13 Things I Wish I’d Learned In University…

…that I Later (Mostly) Figured Out On My Own.

North Korea is Dark at Night.

I once had a professor who carried around his pet turtle in a box wherever he went. Sometimes he talked to the turtle. He lived with his mother and frequently wore sweat pants to class. He said something that has forever stayed with me:

“At universities, people who make As become professors. Bs go into government work. Cs go into business. Everyone else learns a trade and earns a comfortable living…except liberal arts majors.”

Given the source, I’m not sure how much stock I’d put into this information, but I think it’s reasonable.


I went to university because thought it was the thing to do. Four years later, I left with a degree in English. By the time I graduated, I was completely disillusioned with the university system. Eight years later, I still shake my head. Why?

When I left, diploma in hand, my economic and career prospects were dimmer than North Korea at night.

Too late did I learn the big-ass lesson the universities don’t bother to tell you: getting a liberal arts degree isn’t enough…especially when you attend a 3rd tier state school in a Appalachia.

I spent a couple years figuring that out. When I started university, I was a naïve, unprepared student without clear goals save graduating. I thought that simple work hard and a sexy piece of paper would be enough.

Don’t get me wrong; I’m grateful for the opportunity for affordable education, and I’m probably much better off for my troubles. I have no regrets about attending. The experience in itself was worthwhile. Plus,

Experts agree that college is still worth it

On average, college graduates have a median income $21,900 higher than workers with only a high school education (really!) Plus, you get to meet all kinds of interesting and/or freaky people.

I worked hard and learned as much as I could, but I’ll be the first to admit it’s my own fault I didn’t make more of my college experience. Maybe I was too busy paying my expenses by delivering hundreds of pizzas every week.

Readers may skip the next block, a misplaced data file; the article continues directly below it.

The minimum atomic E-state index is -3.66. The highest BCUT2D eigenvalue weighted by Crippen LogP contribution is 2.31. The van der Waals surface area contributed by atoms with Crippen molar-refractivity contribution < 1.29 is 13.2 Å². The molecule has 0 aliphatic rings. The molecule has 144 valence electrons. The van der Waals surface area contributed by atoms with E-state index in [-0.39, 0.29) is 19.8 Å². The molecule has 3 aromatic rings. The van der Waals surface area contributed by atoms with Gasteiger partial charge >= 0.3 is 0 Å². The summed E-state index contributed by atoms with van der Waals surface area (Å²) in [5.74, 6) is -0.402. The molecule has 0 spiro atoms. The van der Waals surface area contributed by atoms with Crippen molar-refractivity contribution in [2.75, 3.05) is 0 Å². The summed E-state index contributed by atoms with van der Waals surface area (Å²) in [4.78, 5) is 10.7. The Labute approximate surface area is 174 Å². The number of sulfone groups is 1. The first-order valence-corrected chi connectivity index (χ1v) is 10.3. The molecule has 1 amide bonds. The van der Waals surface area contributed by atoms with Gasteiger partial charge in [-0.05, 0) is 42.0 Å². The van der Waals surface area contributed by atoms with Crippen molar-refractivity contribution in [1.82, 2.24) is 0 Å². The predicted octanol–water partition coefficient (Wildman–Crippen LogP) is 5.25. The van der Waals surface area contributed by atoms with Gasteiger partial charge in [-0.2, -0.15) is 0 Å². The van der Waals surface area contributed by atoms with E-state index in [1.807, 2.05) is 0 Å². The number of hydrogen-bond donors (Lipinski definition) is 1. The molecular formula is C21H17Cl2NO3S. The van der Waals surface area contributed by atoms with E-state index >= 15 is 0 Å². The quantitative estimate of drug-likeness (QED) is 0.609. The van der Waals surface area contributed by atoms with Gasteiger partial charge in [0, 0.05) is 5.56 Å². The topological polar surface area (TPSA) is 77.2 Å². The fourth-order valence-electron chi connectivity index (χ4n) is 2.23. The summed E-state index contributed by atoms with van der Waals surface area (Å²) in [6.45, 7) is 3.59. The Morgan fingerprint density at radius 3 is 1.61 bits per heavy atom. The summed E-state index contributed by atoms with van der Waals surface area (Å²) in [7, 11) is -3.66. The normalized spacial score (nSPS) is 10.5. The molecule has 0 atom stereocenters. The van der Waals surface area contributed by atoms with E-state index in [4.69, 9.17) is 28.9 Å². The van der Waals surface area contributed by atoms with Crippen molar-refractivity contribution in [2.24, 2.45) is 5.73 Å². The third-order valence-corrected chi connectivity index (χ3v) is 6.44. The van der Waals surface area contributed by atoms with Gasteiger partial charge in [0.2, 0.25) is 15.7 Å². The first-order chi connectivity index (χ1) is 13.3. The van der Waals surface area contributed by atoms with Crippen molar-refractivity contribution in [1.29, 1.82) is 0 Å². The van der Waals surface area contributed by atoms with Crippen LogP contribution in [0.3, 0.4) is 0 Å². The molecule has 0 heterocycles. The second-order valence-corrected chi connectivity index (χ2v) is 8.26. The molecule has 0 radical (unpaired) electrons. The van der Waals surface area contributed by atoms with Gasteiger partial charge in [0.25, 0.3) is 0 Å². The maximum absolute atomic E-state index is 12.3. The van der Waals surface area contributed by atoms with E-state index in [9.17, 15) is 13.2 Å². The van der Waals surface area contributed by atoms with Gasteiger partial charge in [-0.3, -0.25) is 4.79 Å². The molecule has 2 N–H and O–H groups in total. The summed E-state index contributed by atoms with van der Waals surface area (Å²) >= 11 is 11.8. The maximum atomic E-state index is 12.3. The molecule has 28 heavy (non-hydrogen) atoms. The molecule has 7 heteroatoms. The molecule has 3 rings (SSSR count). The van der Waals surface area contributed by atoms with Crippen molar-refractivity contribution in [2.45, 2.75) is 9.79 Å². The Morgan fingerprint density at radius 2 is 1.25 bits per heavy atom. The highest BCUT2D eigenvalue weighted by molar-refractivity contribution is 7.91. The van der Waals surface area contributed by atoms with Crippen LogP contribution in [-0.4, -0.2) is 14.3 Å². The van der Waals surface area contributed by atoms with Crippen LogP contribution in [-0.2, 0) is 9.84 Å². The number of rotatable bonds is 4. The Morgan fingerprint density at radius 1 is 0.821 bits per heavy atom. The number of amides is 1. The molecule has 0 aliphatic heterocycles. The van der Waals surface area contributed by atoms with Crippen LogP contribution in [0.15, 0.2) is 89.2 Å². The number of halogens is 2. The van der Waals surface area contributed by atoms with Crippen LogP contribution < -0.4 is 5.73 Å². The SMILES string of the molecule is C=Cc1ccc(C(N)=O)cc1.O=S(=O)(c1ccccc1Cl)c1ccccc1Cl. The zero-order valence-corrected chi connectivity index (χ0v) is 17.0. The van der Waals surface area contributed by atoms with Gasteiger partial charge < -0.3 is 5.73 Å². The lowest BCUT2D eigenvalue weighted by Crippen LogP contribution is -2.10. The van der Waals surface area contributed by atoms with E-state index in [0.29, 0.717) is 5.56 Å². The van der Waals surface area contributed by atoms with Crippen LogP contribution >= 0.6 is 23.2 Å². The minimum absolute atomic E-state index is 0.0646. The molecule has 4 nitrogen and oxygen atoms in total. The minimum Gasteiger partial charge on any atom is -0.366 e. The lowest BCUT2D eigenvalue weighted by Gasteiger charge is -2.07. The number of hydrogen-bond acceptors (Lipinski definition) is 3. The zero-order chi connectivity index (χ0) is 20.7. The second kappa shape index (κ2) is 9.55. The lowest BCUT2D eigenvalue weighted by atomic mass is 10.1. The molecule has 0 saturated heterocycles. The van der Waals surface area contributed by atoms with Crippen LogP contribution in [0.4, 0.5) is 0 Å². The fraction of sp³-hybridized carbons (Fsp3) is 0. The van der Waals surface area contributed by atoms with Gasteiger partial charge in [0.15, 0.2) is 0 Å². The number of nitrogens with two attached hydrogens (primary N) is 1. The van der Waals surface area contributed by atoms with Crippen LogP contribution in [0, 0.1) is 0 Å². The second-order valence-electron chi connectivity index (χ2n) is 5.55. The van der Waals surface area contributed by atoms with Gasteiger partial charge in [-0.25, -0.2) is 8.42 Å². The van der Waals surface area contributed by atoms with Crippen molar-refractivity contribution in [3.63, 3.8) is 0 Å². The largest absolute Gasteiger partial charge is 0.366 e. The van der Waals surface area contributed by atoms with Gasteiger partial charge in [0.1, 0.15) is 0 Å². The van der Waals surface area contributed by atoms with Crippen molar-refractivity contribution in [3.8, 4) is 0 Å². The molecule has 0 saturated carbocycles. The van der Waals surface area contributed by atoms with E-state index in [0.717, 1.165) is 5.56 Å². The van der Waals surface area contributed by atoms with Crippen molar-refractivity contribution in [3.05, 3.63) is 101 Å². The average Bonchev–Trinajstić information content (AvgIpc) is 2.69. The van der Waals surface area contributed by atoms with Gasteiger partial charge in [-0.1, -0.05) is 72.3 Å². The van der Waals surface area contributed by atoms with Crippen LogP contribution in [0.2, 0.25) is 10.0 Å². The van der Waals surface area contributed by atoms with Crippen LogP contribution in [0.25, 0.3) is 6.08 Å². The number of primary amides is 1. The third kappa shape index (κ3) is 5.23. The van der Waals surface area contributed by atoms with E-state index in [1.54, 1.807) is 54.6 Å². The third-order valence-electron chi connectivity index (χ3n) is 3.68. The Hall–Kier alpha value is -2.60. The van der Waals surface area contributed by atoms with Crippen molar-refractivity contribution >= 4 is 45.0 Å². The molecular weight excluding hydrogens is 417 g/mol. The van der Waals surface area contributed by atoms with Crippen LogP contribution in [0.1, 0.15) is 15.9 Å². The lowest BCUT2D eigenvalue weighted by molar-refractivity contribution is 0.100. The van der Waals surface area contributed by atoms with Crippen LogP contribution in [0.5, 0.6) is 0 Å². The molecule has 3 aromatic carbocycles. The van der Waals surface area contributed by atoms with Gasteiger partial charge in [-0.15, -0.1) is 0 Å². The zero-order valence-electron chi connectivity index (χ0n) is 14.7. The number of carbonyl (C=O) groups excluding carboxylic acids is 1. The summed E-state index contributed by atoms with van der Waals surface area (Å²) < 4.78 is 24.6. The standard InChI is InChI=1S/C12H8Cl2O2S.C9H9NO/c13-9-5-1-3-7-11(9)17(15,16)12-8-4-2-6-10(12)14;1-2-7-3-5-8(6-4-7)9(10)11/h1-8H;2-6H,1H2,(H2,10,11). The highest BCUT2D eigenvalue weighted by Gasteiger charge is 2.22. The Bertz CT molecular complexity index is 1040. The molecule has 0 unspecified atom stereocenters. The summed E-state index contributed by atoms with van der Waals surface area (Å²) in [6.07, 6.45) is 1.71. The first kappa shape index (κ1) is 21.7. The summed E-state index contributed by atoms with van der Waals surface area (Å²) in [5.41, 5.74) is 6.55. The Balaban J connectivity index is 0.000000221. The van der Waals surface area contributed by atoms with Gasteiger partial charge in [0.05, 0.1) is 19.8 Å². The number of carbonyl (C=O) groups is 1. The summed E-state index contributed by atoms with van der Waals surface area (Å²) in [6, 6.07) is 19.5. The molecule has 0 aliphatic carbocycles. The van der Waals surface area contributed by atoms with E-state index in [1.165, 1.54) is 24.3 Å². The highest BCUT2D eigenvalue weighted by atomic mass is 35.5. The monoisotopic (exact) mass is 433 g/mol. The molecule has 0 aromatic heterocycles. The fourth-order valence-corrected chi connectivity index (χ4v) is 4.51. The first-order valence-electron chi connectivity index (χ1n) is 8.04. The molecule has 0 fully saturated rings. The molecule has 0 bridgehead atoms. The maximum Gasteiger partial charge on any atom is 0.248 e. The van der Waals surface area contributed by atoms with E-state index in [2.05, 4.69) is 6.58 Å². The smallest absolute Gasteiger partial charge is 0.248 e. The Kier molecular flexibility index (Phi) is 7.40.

Revamping the English Degree

I think it’s time for universities to revampliberal arts degrees in general and English degrees in particular. The core curriculum is still great for cultivating well-read individuals able to think critically about challenging issues.

However, I can’t help but wonder how hard would it be to include a couple practical courses like ‘How to Sell Nonfiction Writing’ or ‘Marketing for Wanna-be Writers.”

Even ‘Ebay for the Chronically Underemployed’ would be a useful addition.

While we’re at it, let’s augment ‘English Junior Seminar’ with ‘How to Survive in South Korea: A Guide for U.S. & Canadian Humanities Majors Who Want a (Kick-Ass) Job After Graduating.’

At least in Korea a Yankee English major can get affordable health insurance.

Unfortunately, I’m more likely to be abducted by Nork spies and bartered off for diplomatic concessions than seeing English departments offer something practical. Banish the thought they be soiled by the taint of commerce.

So, since universities aren’t going to change, all I can do is share what little I know. Enjoy this list and feel free to add your own in the comments.

  1. The world doesn’t care about most degrees…unless they’re complemented with other rocking benefits, like rare skills, experience, or  connections. This combination is a perfect example of the military strategist’s  maxim  “a force multiplied is a force squared.”
  2. How to write well. University writing classes offer opportunity for improvement (especially critique-based workshops), but many fall short. A couple years ago I looked back on an essay I wrote for an upper level class. I nearly choked on my own vomit. While I finished uni with decent writing chops, I improved more from a focused and rigorous course of independent study.